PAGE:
"The Bicentennial History of the Archdiocese of New York" focuses as well on three other key institutions of Catholic life that have served immigrants and all of the Catholic faithful over the past 200 years. New arrivals soon understood the value of education and wanted their children to have the best possible schooling so as to make their way in a daunting milieu. They insisted that that education offer the finest in academic training, of course, but also the best in spiritual and moral formation. Hence, with great courage and immense generosity, they created a Catholic school system that is admired across the nation and, indeed, throughout the world. In our own day, Catholic parents continue to sustain Catholic schools in the Archdiocese of New York with an ever-increasing appreciation of their educational excellence and the inestimable value of the religious instruction and guidance they give their students. As a result, as Msgr. Shelley explains, the Archdiocese rejoices in an expanding Catholic school system, which is the largest and certainly among the most outstanding in the land.
No less impressive have been the charitable works of the Church in New York throughout its 200-year history. The vast network of Catholic Charities agencies and programs that are in operation today originated with the refusal of the Catholic community from its earliest years to stand apart while others were suffering in want. Many of those who came to these shores to find a new life were desperately poor and in need of help even to survive. By the grace of the Lord, Catholic clergy, religious and laity came forward in great numbers to assist them with professional skill and total devotion, as they continue to do in our time for thousands upon thousands in need, both newcomers and others as well. In Catholic Charities undertakings and parish operations too, they feed the hungry, clothe the naked, shelter the homeless, care for widows and orphans, aid the mentally and emotionally afflicted, visit the imprisoned, welcome the stranger, and, in brief, fulfill with heroic self-sacrifice the injunction of our God that we hear and respond to the cry of the poor. Msgr. Shelley narrates all of this with charm and in remarkable detail.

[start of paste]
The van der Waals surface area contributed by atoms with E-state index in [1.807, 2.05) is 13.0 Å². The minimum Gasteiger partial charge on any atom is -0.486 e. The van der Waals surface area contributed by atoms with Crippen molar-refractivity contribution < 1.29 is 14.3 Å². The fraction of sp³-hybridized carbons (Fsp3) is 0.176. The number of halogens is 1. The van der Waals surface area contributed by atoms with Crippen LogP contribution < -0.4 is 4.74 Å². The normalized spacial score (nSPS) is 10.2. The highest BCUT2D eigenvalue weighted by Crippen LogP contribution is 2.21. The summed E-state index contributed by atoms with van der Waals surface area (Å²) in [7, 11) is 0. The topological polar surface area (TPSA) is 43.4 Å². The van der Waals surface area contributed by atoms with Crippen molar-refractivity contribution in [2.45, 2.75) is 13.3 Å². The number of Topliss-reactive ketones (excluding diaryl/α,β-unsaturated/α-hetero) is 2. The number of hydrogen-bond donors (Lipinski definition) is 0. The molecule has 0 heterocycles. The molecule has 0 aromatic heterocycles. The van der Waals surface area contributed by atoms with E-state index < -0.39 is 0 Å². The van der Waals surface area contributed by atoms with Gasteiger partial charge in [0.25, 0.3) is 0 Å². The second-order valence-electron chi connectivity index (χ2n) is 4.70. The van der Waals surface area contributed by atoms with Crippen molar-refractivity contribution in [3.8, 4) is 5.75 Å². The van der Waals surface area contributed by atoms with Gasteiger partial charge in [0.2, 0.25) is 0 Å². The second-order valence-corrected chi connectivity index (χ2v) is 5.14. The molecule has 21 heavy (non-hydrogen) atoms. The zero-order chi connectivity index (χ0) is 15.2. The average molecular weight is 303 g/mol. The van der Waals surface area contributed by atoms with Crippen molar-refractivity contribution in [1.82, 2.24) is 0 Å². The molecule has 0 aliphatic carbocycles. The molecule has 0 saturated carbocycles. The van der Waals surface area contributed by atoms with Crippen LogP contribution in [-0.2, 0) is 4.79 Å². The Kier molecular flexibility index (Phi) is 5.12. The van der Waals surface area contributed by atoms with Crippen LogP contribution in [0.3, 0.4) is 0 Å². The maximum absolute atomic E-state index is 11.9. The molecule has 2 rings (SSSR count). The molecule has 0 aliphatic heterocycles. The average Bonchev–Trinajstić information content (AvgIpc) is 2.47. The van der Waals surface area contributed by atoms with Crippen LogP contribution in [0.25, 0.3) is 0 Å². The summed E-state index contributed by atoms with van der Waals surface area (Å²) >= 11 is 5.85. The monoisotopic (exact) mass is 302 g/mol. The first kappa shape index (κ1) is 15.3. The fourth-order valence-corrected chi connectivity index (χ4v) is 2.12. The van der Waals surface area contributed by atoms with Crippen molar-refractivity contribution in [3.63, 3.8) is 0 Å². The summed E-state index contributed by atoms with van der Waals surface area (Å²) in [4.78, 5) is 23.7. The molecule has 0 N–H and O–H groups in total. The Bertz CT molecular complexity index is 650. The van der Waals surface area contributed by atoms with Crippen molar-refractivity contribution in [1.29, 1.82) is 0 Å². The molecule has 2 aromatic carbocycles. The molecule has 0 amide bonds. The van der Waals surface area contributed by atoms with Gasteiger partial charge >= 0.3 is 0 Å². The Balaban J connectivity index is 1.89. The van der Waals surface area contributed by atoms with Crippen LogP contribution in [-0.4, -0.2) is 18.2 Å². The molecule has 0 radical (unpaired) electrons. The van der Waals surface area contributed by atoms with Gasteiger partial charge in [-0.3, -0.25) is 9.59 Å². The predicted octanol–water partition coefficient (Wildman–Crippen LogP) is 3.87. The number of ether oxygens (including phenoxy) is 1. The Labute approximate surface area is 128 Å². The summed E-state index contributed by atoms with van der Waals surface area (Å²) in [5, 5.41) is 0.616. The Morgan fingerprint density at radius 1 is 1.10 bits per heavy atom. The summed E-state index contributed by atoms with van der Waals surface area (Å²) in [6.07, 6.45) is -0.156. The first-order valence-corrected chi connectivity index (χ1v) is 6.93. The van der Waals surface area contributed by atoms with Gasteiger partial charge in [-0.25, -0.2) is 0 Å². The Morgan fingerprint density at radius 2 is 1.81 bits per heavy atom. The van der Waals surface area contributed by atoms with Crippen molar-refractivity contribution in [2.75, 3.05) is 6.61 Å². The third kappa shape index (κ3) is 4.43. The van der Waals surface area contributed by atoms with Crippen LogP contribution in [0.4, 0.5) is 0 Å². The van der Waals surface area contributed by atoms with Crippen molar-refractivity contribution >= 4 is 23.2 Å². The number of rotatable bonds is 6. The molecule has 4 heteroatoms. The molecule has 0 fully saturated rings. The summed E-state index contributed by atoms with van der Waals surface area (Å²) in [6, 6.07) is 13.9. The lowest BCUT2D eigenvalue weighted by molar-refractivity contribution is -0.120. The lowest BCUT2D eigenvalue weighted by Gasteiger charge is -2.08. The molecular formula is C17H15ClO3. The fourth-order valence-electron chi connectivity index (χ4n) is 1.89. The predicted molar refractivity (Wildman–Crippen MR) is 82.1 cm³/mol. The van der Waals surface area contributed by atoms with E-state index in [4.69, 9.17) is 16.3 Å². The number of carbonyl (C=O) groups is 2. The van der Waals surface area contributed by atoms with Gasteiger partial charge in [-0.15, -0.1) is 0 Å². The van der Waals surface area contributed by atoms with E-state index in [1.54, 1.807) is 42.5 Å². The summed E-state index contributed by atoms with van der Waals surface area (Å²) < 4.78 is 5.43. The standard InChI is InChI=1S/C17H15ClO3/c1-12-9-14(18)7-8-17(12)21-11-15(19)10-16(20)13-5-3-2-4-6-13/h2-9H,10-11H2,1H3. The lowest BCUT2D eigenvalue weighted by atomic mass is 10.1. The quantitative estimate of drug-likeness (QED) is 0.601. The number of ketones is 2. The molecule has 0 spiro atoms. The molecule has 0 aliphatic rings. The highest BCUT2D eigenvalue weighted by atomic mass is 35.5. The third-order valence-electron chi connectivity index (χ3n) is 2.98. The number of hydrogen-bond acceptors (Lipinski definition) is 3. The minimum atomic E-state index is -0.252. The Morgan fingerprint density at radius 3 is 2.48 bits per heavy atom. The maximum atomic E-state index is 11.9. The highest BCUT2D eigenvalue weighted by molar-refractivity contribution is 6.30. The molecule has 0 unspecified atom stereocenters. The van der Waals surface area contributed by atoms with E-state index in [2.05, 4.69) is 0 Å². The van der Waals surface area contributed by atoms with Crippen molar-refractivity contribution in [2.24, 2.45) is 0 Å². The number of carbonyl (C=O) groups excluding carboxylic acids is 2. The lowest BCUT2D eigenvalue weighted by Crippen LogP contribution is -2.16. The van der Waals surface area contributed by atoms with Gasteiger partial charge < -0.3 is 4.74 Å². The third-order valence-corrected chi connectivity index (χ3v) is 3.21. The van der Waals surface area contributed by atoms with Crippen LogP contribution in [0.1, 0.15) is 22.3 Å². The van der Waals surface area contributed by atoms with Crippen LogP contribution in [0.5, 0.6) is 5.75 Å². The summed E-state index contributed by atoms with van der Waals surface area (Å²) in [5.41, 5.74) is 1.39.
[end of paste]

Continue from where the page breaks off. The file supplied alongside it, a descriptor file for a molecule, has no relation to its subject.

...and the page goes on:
Similarly in health care, the People of God of the Archdiocese of New York have much of which to be proud. They established hospitals, nursing homes, clinics and nursing schools to provide the aged and infirm with the best of medical attention; and they continue all of this in our time, guided and inspired by the Gospel of an all-loving Savior. "The Bicentennial History of the Archdiocese of New York" recounts the stories of these undertakings in each era and in each sector of the Lord's vineyard in which we have been called to serve. It is an exciting and compelling tale.
In this extraordinary book, we are inevitably and especially impressed by the saints and heroes who have played key roles in the drama of our Archdiocese. No less moving, however, are the accounts of the clergy, religious and laity who without fanfare or even notice made, and continue to make, the Church here in New York the wondrous community of faith that is it. As we enter our third century, we thank the Lord for all of them and commit ourselves to carrying their work forward with vigor and dedication. May the reading of this splendid volume strengthen and deepen that commitment.
"The Bicentennial History of the Archdiocese of New York" is published by Editions du Signe. Cost is $30. Those interested in purchasing a copy may contact their parish in the archdiocese or send a check for $30 made payable to Editions du Signe to: Mrs. Barbara De Jean, Editions du Signe, P.O. Box 1602, Sunset, La., 70507. Phone: 866-379-2352.
Edward Cardinal Egan
Archbishop of New York